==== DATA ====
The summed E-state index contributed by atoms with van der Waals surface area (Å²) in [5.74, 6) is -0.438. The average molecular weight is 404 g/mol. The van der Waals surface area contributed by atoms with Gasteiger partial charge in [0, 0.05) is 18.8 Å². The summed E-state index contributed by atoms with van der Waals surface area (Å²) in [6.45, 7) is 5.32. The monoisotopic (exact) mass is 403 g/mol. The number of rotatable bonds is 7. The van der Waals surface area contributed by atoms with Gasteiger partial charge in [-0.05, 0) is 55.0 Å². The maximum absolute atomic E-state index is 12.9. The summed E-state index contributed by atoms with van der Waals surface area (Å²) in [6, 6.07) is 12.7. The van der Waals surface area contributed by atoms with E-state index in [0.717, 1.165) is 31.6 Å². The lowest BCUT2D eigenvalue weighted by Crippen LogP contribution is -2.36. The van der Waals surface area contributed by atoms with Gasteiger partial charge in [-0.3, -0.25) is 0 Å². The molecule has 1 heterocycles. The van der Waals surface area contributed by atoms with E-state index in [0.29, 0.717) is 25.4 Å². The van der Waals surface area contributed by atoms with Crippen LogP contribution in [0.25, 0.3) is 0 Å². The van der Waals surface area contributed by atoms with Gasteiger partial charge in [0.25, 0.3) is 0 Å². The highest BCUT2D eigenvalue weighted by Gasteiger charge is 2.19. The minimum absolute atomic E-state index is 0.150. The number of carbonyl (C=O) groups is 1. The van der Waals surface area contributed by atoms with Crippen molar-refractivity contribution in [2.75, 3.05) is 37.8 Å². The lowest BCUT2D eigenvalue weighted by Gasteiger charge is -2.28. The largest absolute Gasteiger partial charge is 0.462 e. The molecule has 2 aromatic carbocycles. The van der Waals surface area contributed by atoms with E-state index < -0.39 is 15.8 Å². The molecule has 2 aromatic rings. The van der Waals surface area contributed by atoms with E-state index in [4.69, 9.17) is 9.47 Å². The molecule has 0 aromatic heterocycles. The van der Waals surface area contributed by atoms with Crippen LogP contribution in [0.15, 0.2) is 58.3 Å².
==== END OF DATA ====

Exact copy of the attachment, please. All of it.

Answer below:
The summed E-state index contributed by atoms with van der Waals surface area (Å²) in [5.74, 6) is -0.438. The average molecular weight is 404 g/mol. The van der Waals surface area contributed by atoms with Gasteiger partial charge in [0, 0.05) is 18.8 Å². The summed E-state index contributed by atoms with van der Waals surface area (Å²) in [6.45, 7) is 5.32. The monoisotopic (exact) mass is 403 g/mol. The number of rotatable bonds is 7. The van der Waals surface area contributed by atoms with Gasteiger partial charge in [-0.05, 0) is 55.0 Å². The maximum absolute atomic E-state index is 12.9. The summed E-state index contributed by atoms with van der Waals surface area (Å²) in [6, 6.07) is 12.7. The van der Waals surface area contributed by atoms with E-state index in [0.717, 1.165) is 31.6 Å². The lowest BCUT2D eigenvalue weighted by Crippen LogP contribution is -2.36. The van der Waals surface area contributed by atoms with Gasteiger partial charge in [-0.3, -0.25) is 0 Å². The molecule has 1 heterocycles. The van der Waals surface area contributed by atoms with E-state index in [0.29, 0.717) is 25.4 Å². The van der Waals surface area contributed by atoms with Crippen LogP contribution in [0.25, 0.3) is 0 Å². The van der Waals surface area contributed by atoms with Gasteiger partial charge in [0.25, 0.3) is 0 Å². The highest BCUT2D eigenvalue weighted by Gasteiger charge is 2.19. The minimum absolute atomic E-state index is 0.150. The number of carbonyl (C=O) groups is 1. The van der Waals surface area contributed by atoms with Crippen molar-refractivity contribution in [2.75, 3.05) is 37.8 Å². The lowest BCUT2D eigenvalue weighted by Gasteiger charge is -2.28. The largest absolute Gasteiger partial charge is 0.462 e. The molecule has 2 aromatic carbocycles. The van der Waals surface area contributed by atoms with E-state index < -0.39 is 15.8 Å². The molecule has 2 aromatic rings. The van der Waals surface area contributed by atoms with E-state index in [4.69, 9.17) is 9.47 Å². The molecule has 0 aromatic heterocycles. The van der Waals surface area contributed by atoms with Crippen LogP contribution in [0.15, 0.2) is 58.3 Å².